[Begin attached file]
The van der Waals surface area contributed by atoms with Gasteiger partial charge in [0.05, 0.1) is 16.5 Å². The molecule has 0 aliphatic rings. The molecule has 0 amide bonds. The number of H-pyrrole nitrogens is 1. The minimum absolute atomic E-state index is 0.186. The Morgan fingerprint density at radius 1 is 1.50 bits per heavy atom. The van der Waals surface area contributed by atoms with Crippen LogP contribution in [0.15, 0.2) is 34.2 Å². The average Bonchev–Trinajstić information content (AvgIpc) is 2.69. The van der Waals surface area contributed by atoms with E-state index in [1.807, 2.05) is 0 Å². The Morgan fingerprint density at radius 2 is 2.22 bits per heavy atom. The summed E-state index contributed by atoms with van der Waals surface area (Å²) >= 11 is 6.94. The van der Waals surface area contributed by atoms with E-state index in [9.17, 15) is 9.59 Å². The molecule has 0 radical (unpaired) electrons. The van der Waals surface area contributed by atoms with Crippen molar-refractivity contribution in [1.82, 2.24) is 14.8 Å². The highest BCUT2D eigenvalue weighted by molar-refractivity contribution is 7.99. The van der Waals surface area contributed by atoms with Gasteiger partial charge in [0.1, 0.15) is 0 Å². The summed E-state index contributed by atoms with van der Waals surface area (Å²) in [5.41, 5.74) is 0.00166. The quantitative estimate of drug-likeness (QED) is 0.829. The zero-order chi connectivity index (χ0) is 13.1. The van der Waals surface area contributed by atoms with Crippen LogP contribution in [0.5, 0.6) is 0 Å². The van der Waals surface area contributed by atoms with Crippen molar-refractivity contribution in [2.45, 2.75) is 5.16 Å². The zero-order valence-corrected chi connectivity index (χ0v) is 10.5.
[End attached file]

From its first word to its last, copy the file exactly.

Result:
The van der Waals surface area contributed by atoms with Gasteiger partial charge in [0.05, 0.1) is 16.5 Å². The molecule has 0 aliphatic rings. The molecule has 0 amide bonds. The number of H-pyrrole nitrogens is 1. The minimum absolute atomic E-state index is 0.186. The Morgan fingerprint density at radius 1 is 1.50 bits per heavy atom. The van der Waals surface area contributed by atoms with Crippen LogP contribution in [0.15, 0.2) is 34.2 Å². The average Bonchev–Trinajstić information content (AvgIpc) is 2.69. The van der Waals surface area contributed by atoms with E-state index in [1.807, 2.05) is 0 Å². The Morgan fingerprint density at radius 2 is 2.22 bits per heavy atom. The summed E-state index contributed by atoms with van der Waals surface area (Å²) >= 11 is 6.94. The van der Waals surface area contributed by atoms with E-state index in [9.17, 15) is 9.59 Å². The molecule has 0 radical (unpaired) electrons. The van der Waals surface area contributed by atoms with Crippen molar-refractivity contribution in [1.82, 2.24) is 14.8 Å². The highest BCUT2D eigenvalue weighted by molar-refractivity contribution is 7.99. The van der Waals surface area contributed by atoms with Gasteiger partial charge in [0.1, 0.15) is 0 Å². The summed E-state index contributed by atoms with van der Waals surface area (Å²) in [5.41, 5.74) is 0.00166. The quantitative estimate of drug-likeness (QED) is 0.829. The zero-order chi connectivity index (χ0) is 13.1. The van der Waals surface area contributed by atoms with Crippen LogP contribution in [0.5, 0.6) is 0 Å². The van der Waals surface area contributed by atoms with Crippen molar-refractivity contribution in [2.45, 2.75) is 5.16 Å². The zero-order valence-corrected chi connectivity index (χ0v) is 10.5.